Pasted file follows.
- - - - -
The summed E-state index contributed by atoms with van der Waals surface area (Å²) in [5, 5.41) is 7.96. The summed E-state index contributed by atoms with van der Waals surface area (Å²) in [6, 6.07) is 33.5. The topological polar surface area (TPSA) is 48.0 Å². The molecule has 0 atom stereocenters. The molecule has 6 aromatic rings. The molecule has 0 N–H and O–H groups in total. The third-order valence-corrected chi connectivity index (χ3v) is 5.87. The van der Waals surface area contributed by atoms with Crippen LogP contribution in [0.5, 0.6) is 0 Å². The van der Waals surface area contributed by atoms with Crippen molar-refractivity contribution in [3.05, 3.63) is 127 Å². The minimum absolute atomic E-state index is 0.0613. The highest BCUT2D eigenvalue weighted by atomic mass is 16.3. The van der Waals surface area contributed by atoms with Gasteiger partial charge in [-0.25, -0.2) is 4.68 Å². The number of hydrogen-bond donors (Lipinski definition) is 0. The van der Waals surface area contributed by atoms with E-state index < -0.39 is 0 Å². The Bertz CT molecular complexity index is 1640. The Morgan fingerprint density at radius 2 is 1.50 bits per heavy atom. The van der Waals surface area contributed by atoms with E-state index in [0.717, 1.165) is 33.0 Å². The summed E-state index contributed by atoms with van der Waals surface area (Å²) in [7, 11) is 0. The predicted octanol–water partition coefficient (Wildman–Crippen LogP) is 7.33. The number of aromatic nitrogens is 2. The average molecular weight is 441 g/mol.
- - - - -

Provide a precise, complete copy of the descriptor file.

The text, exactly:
The summed E-state index contributed by atoms with van der Waals surface area (Å²) in [5, 5.41) is 7.96. The summed E-state index contributed by atoms with van der Waals surface area (Å²) in [6, 6.07) is 33.5. The topological polar surface area (TPSA) is 48.0 Å². The molecule has 0 atom stereocenters. The molecule has 6 aromatic rings. The molecule has 0 N–H and O–H groups in total. The third-order valence-corrected chi connectivity index (χ3v) is 5.87. The van der Waals surface area contributed by atoms with Crippen LogP contribution in [0.5, 0.6) is 0 Å². The van der Waals surface area contributed by atoms with Crippen molar-refractivity contribution in [3.05, 3.63) is 127 Å². The minimum absolute atomic E-state index is 0.0613. The highest BCUT2D eigenvalue weighted by atomic mass is 16.3. The van der Waals surface area contributed by atoms with Gasteiger partial charge in [-0.25, -0.2) is 4.68 Å². The number of hydrogen-bond donors (Lipinski definition) is 0. The van der Waals surface area contributed by atoms with E-state index < -0.39 is 0 Å². The Bertz CT molecular complexity index is 1640. The Morgan fingerprint density at radius 2 is 1.50 bits per heavy atom. The van der Waals surface area contributed by atoms with E-state index in [0.717, 1.165) is 33.0 Å². The summed E-state index contributed by atoms with van der Waals surface area (Å²) in [7, 11) is 0. The predicted octanol–water partition coefficient (Wildman–Crippen LogP) is 7.33. The number of aromatic nitrogens is 2. The average molecular weight is 441 g/mol.